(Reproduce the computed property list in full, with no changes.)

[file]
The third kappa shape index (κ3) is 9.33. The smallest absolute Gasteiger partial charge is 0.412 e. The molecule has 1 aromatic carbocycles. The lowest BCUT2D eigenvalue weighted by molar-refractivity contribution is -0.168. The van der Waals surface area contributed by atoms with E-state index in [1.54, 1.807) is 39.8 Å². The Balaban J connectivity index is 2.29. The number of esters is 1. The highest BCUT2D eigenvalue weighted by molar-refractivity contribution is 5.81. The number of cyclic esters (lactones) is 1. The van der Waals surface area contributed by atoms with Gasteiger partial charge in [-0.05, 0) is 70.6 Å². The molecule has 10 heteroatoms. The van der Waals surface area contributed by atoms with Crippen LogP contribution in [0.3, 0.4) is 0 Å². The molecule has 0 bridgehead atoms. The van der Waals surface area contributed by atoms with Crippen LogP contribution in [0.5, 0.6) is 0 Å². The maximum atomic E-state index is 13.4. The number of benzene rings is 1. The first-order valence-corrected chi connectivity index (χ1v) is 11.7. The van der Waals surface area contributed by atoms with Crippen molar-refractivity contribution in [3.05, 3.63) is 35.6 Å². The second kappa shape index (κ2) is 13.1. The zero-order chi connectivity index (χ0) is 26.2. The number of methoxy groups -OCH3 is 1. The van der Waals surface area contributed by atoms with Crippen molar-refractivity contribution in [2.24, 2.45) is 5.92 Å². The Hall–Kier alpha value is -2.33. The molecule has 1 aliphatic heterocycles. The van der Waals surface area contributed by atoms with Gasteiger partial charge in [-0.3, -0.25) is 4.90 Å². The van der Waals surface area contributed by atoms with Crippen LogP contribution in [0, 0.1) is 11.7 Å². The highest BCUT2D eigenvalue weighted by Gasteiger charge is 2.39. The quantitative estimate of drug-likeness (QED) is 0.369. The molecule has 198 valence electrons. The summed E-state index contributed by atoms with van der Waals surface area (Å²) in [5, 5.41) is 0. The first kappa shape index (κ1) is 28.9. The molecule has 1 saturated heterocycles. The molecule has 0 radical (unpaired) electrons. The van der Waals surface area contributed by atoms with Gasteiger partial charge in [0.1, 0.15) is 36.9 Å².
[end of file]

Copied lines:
The third kappa shape index (κ3) is 9.33. The smallest absolute Gasteiger partial charge is 0.412 e. The molecule has 1 aromatic carbocycles. The lowest BCUT2D eigenvalue weighted by molar-refractivity contribution is -0.168. The van der Waals surface area contributed by atoms with E-state index in [1.54, 1.807) is 39.8 Å². The Balaban J connectivity index is 2.29. The number of esters is 1. The highest BCUT2D eigenvalue weighted by molar-refractivity contribution is 5.81. The number of cyclic esters (lactones) is 1. The van der Waals surface area contributed by atoms with Gasteiger partial charge in [-0.05, 0) is 70.6 Å². The molecule has 10 heteroatoms. The van der Waals surface area contributed by atoms with Crippen LogP contribution in [0.3, 0.4) is 0 Å². The molecule has 0 bridgehead atoms. The van der Waals surface area contributed by atoms with Crippen LogP contribution in [0.5, 0.6) is 0 Å². The maximum atomic E-state index is 13.4. The number of benzene rings is 1. The first-order valence-corrected chi connectivity index (χ1v) is 11.7. The van der Waals surface area contributed by atoms with Crippen molar-refractivity contribution in [3.05, 3.63) is 35.6 Å². The second kappa shape index (κ2) is 13.1. The zero-order chi connectivity index (χ0) is 26.2. The number of methoxy groups -OCH3 is 1. The van der Waals surface area contributed by atoms with Crippen molar-refractivity contribution in [2.24, 2.45) is 5.92 Å². The Hall–Kier alpha value is -2.33. The molecule has 1 aliphatic heterocycles. The van der Waals surface area contributed by atoms with Gasteiger partial charge in [-0.3, -0.25) is 4.90 Å². The van der Waals surface area contributed by atoms with Crippen LogP contribution in [0, 0.1) is 11.7 Å². The highest BCUT2D eigenvalue weighted by Gasteiger charge is 2.39. The quantitative estimate of drug-likeness (QED) is 0.369. The molecule has 198 valence electrons. The summed E-state index contributed by atoms with van der Waals surface area (Å²) in [5, 5.41) is 0. The first kappa shape index (κ1) is 28.9. The molecule has 1 saturated heterocycles. The molecule has 0 radical (unpaired) electrons. The van der Waals surface area contributed by atoms with Gasteiger partial charge in [0.1, 0.15) is 36.9 Å².